Letter to the Editor

Dear Editor;

Membership in Mensa and Intertel implicates me in some kind of elite organization, and I fundamentally believe in equality of each man or woman before divine providence. What does it mean to be a member of an elite? The aristocrats of yore had a name for their responsibility: "Noblesse Oblige".

We are required to teach those less intellectually gifted to climb the ladder until they too can soar. Tutoring is an excellent activity for members of Mensa or Intertel. If we simply feel "we are better" then we are truly stupid.

Real intelligence consists of more than the score one gets on a standardized I.Q. Test. We should help our own kind. We should also help others. The responsibility that each one of us has to bear is proportional to his gifts. The best quality for a Mensan or member of Intertel is compassion, since a mind without a heart is dessicated, not nourished, like a brain not nourished by blood.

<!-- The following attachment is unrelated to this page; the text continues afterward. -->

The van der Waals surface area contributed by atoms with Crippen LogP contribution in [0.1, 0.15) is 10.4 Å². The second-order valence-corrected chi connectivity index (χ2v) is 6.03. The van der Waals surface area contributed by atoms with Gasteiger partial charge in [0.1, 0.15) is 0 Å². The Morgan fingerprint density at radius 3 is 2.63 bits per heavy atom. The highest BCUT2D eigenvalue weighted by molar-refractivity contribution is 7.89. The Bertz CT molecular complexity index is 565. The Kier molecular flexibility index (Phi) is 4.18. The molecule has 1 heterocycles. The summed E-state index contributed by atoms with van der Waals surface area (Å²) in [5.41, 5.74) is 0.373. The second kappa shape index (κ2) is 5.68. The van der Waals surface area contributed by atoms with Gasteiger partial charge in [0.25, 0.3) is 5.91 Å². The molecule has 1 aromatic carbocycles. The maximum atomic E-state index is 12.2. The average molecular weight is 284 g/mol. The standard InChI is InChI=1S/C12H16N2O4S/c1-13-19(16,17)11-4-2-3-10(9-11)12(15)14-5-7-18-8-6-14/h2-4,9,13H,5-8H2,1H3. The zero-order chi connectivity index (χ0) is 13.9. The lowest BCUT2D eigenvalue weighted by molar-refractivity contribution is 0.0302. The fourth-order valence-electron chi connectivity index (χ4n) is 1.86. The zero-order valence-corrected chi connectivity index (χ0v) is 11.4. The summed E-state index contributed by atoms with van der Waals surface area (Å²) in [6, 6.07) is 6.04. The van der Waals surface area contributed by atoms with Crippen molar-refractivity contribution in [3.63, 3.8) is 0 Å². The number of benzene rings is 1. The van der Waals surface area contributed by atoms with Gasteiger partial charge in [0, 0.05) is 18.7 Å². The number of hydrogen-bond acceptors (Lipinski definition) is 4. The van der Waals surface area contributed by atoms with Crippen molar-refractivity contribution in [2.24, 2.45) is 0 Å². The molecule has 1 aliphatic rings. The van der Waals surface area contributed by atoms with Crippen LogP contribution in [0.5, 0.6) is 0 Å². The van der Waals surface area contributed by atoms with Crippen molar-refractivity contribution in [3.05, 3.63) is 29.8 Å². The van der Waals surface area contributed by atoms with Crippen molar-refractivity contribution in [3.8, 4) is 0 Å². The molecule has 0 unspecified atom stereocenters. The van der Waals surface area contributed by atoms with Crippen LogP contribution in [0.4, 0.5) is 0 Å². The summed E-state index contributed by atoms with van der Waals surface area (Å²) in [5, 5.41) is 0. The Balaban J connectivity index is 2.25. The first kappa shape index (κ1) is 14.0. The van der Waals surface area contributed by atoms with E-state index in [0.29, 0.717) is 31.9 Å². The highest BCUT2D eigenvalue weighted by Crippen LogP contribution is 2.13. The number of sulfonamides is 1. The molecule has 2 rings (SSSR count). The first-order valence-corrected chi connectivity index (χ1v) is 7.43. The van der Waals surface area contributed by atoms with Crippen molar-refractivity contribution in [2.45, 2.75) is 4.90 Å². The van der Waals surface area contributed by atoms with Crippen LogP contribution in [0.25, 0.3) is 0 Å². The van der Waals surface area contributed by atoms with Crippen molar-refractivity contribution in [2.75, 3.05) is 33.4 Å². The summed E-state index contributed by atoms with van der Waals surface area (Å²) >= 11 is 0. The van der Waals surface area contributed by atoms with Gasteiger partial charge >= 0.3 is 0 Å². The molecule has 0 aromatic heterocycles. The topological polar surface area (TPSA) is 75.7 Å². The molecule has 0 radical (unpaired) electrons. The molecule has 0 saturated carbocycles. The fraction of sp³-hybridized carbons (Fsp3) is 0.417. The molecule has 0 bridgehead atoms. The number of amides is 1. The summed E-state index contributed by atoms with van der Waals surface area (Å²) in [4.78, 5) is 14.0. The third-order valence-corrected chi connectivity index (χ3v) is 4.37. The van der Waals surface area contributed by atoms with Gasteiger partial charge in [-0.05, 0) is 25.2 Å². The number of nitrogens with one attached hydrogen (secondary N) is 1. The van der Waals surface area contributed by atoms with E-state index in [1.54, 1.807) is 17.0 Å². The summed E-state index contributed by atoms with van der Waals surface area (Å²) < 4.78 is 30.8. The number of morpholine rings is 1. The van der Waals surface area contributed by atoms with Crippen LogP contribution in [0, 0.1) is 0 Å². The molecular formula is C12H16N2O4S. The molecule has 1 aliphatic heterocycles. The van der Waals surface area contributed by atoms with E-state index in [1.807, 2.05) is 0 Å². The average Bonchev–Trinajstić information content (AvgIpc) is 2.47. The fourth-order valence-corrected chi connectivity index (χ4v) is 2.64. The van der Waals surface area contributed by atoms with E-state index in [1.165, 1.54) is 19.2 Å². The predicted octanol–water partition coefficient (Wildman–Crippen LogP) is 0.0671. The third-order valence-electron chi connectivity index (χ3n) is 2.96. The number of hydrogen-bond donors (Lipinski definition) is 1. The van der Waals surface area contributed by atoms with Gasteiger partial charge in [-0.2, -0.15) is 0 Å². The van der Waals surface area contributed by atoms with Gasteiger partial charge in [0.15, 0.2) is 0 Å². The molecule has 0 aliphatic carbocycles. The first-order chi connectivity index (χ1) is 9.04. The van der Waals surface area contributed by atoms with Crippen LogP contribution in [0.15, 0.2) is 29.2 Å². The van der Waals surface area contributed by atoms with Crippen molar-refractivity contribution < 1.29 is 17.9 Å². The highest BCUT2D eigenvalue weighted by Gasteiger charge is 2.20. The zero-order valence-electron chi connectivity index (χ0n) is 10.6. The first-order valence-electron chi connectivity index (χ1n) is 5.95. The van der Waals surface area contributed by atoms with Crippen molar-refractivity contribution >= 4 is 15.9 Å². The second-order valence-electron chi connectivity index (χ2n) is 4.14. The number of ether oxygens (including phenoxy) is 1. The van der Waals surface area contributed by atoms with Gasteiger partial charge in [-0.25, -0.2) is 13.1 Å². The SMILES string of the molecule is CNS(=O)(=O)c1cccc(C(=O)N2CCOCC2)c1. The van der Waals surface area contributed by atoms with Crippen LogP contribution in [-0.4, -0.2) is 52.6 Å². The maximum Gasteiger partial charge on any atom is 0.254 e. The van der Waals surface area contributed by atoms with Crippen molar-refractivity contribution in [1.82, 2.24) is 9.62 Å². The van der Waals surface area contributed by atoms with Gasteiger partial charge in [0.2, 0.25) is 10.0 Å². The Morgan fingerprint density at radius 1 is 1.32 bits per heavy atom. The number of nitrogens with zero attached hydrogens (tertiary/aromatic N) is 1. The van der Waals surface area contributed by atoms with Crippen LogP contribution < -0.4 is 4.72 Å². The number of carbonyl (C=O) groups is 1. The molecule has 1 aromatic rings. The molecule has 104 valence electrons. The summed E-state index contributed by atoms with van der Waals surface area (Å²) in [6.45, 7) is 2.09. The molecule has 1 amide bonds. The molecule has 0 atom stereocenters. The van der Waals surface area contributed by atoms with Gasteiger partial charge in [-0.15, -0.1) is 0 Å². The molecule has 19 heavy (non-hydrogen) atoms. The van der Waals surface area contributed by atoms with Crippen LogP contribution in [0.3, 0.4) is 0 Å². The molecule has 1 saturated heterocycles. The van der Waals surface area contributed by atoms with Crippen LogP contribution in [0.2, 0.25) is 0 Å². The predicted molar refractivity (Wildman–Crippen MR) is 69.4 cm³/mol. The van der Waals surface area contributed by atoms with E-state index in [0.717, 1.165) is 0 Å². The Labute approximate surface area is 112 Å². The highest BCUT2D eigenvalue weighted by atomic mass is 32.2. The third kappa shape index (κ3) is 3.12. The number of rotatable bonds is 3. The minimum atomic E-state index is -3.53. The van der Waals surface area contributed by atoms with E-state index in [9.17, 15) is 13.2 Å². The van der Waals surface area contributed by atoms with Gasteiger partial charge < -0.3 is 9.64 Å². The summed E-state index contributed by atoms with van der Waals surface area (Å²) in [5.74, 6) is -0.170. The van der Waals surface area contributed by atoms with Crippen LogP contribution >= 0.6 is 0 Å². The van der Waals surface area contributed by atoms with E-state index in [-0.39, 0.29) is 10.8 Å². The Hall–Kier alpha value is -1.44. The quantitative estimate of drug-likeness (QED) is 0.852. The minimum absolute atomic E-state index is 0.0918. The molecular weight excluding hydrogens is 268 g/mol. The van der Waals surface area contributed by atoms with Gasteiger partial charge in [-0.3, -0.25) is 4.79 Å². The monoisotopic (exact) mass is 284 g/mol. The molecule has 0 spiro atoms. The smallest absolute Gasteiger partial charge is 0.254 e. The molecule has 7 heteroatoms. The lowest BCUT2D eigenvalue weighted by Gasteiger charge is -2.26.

To what extent can we become more of a service organization, instead of merely serving for our own ego-gratification (as was the case with me for most of my membership in Mensa)?

I know I am making a bit of an assumption: that intelligence can be taught. Rather, I agree with Maria Montessori, that we are virtually all born "geniuses" and are molded into various forms of stupidity by the society around us. Our (surviving) intelligence, like consciousness itself, must be considered a gift. We must, in some inchoate way, be thankful for it. If we are thankful and are altruistic (which is what a few major religions teach), then we will reach out even to the least intelligent as a brother or sister, and assist him in elevating his/her skills.

Noblesse Oblige.

Richard Kovac

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